CAPE TOWN (AFP) - A fresh race row has erupted in South Africa after a private security company allegedly ordered black beachgoers to vacate a fashionable Cape Town over the Christmas holiday.
A sheep was slaughtered on Clifton beach on Friday (Dec 28) in a supposed ritual to tackle racism after beachgoers were told to leave the beach by guards from the PPA company last Sunday, two days before Christmas.
Beaches, like many public areas, were segregated under white-minority apartheid rule, and have since been a flashpoint of racial tension in South Africa.
Cape Town's mayor dismissed claims by the security firm that it was working for the city authorities when patrolling the beach at Clifton, an upmarket coastal suburb.
Mayor Dan Plato said the company "had no authority to ask anyone to leave Clifton beach", but he added that "they asked people of all races to leave, and did not single out any race groups".
He accused some "opportunistic political organisations" of exploiting the incident "to drive a highly divisive and politicised racial agenda".
Local activist Chumani Maxwele claimed the guards had targeted black people on the beach, which attracts huge crowds over the holiday season.
"These private security guards are hired by the Clifton (residents), they are actually briefed to not allow black people who appear to look like they are from the townships or criminals onto the beach," he told the News 24 website.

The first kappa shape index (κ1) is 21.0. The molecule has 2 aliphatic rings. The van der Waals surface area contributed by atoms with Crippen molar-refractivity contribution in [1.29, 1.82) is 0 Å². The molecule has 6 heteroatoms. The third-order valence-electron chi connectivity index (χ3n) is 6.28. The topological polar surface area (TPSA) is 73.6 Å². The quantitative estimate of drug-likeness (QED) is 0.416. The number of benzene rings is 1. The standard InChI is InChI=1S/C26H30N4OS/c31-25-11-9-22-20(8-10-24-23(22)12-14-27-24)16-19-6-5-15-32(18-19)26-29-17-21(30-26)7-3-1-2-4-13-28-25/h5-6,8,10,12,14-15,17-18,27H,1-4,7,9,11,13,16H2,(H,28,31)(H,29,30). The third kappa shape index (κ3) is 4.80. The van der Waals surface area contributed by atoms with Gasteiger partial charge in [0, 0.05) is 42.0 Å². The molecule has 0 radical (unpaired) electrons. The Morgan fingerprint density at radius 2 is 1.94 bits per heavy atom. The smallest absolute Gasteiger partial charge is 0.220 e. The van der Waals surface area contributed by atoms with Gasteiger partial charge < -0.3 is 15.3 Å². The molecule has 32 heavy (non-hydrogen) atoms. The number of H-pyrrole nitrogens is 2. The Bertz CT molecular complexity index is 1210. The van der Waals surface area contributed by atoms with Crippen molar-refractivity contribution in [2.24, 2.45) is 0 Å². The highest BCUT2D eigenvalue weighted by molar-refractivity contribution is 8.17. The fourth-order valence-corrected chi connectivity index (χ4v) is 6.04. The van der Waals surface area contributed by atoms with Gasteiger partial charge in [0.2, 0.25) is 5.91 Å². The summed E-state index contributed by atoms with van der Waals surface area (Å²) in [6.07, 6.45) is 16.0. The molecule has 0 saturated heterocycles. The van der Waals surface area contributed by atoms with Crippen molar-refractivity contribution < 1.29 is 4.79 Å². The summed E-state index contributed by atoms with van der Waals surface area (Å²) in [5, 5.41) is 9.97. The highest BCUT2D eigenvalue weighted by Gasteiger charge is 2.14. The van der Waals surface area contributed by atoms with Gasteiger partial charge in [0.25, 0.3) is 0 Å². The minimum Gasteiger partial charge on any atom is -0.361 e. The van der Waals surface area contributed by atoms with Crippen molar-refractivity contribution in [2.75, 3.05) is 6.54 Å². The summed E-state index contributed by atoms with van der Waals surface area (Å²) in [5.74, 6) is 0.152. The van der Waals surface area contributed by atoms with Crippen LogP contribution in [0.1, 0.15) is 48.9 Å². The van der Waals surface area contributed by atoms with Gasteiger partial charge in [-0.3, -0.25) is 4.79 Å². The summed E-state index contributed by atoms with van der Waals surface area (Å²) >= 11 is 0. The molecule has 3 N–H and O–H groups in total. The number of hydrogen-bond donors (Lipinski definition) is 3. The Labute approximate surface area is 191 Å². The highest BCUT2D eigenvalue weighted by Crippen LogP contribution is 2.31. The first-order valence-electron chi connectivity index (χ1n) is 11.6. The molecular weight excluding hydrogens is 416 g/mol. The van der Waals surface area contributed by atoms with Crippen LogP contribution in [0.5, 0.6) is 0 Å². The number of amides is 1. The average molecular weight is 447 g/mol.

"The offering of the sheep is calling on our ancestors to respond to our trauma at the hands of white people," he added.
'RECLAIM OUR BEACH'
The ANC government weighed in over the row, with deputy police minister Bongani Mkongi vowing to "go hard on the security company.
"This is a property of the state, property of the people and therefore we don't need security companies here," Mkongi said.
A few dozen protesters carrying placards reading "reclaim our beach" and "let's make Clifton black again" gathered on the beach on Friday evening.
Singing protest songs, they burned incense and slaughtered a sheep in a ritual they said was to cleanse the beach of racism.
A handful of people protested against the sacrifice.
PPA chief executive Alwyn Landman said that the company's guards did not close the beach, but acted to protect local residents, saying criminal activity had caused "mayhem".
The city has appealed for people who felt threatened or intimidated by security guards to lodge a complaint with the police.
This is the latest in a series of controversies over the issue of racism on South Africa's beaches.
In 2016, South African estate agent Penny Sparrow likened black beach-goers to monkeys in a social media post, triggering widespread outrage. She was fined 150,000 rand (S$14,000).
In September, South African tourist Adam Catzavelos ignited another storm of protest after he used a racial slur in a phone video message from Greece, boasting that the beach had no black people on it.